Bottom Line Up Front
- The Quadrilateral Security Dialogue, or Quad, comprising the United States, India, Japan, and Australia, has reemerged in recent years in response to an increasingly assertive China.
- Frictions between China and all four Quad countries has created the conditions for the grouping’s reemergence and recently elevated profile.
- In particular, a longstanding shift in India’s foreign policy away from non-alignment and toward the United States has significantly strengthened the Quad arrangement.
- Cooperation at the level of joint naval exercises and ministerial-level meetings signify that the Quad is here to stay, regardless of electoral politics in the member countries.
China’s increasingly assertive posture in Asia has reinvigorated the Quadrilateral Security Dialogue, or ‘Quad,’ comprising the United States, India, Japan, and Australia. This is not a novel arrangement; the Quad initially emerged in 2007, largely at the behest of Japanese Prime Minister Shinzo Abe. However, it soon fell into abeyance, as Australia and India harbored reservations about potentially antagonizing China, then the third-largest economy in the world (and now the second-largest). The Quad’s resurrection, which began in earnest in late 2017, has been fueled by wariness in Washington, Delhi, Tokyo, and Canberra over Beijing’s increasingly confident and aggressive foreign policy. The situation in Hong Kong, the line of actual control (LAC) on the border with India, and the South China Sea all serve to illustrate Beijing’s increasingly cavalier security posture. Disputes over trade, intellectual property theft, China’s abuse of its Muslim Uighur minority, Hong Kong, cross-strait relations, and the origins of the coronavirus pandemic have deepened the U.S.-China divide to a perhaps irreconcilable degree.
After the shift in U.S. posture toward China from cautiously cooperative to openly adversarial, a notable development enabling the resurrection of the Quad has been India’s gradual abandonment of its longstanding non-aligned outlook in favor of a closer partnership with the United States. This shift has been reciprocated by the United States in a process which began under the George W. Bush administration, continued under the Obama administration, and has accelerated under the Trump administration. While India, unlike Japan and Australia, is not a formal treaty ally of the United States, the Trump and Modi administrations have deepened ties between the two countries through extensive defense cooperation, including arms deals. Prime Minister Narendra Modi’s Hindu nationalist and majoritarian policies have proved not to be an impediment to strengthening ties with the Trump administration, as they likely would have under previous U.S. administrations. The recent border clash with China, in which 20 Indian and an unknown number of Chinese soldiers were killed, inflamed opinion in India against China and is likely to contribute to the deepening divide between the countries despite attempts at de-escalation.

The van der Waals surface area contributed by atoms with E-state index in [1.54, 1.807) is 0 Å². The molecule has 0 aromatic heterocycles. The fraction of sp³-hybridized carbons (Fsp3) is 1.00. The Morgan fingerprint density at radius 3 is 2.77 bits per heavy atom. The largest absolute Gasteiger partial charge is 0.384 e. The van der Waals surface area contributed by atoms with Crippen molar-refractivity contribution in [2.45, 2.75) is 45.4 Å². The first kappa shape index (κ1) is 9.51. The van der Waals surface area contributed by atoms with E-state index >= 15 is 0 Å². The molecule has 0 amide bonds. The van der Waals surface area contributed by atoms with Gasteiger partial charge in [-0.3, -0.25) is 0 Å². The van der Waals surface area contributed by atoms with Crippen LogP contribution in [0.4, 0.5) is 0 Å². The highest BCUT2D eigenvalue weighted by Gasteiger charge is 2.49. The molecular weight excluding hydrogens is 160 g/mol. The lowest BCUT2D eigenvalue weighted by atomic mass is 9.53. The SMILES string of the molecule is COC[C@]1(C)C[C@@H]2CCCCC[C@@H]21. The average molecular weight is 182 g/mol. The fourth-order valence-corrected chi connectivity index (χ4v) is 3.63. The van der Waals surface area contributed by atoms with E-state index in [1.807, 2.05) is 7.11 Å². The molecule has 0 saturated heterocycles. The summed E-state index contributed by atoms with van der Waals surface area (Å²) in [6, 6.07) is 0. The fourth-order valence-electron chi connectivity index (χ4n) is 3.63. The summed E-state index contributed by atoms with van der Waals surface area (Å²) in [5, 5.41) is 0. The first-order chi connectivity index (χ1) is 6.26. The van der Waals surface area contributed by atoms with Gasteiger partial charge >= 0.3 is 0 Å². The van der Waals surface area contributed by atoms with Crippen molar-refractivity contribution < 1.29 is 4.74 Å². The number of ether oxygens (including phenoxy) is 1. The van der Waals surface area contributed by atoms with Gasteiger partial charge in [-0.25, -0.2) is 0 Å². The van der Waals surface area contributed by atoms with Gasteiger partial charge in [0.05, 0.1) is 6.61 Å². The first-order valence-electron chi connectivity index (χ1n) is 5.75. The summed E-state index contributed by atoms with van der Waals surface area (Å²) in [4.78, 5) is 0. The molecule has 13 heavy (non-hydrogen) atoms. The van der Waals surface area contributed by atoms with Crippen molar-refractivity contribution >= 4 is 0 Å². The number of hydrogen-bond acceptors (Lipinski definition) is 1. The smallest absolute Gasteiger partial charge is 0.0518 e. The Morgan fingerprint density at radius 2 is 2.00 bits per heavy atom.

Recently India has also shored up its relationships with the other Quad members, Japan and Australia. India is actively considering whether to invite Australia to join the Malabar naval exercises for the first time alongside Japan and the United States, a move which Australia sought and which China opposes. For its part, Australia under the Scott Morrison government has moved away from China, driven by China’s growing influence in Australia’s internal affairs, accusations of Chinese cyberespionage and an increasingly antagonistic trade relationship. The relationship worsened after China angrily rejected Australia’s call for an international inquiry into the origins of the COVID-19 pandemic and slapped tariffs on Australian products in response. Japan, the originator of the Quad idea, has consistently supported the framework, and actively pursued tangible steps to deepen intelligence sharing with both India and Australia.
This iteration of the Quad has seen cooperation at high levels of government, with a ministerial-level meeting occurring on the sidelines of the United Nations General Assembly in September 2019. The meeting was a sign of the Quad’s likely durability in a world where geopolitics turn increasingly on China’s actions, choices, and relationships with other countries. Electoral politics in Quad countries could play a role in shaping the contours of the arrangement, but are not likely to reverse its solidification, at least not in the short term. For now, conservative and right-wing populists lead all four states. Given China’s already existing bipartisan unpopularity in the United States, it remains difficult to envision a possible change in administration weakening America’s commitment to the Quad approaching the November 3rd U.S. election. And with elections in Japan, Australia, and India not slated to be held until October 2021, 2022, and 2024, respectively, it is safe to assume that for the time being at least, the Quad is here to stay.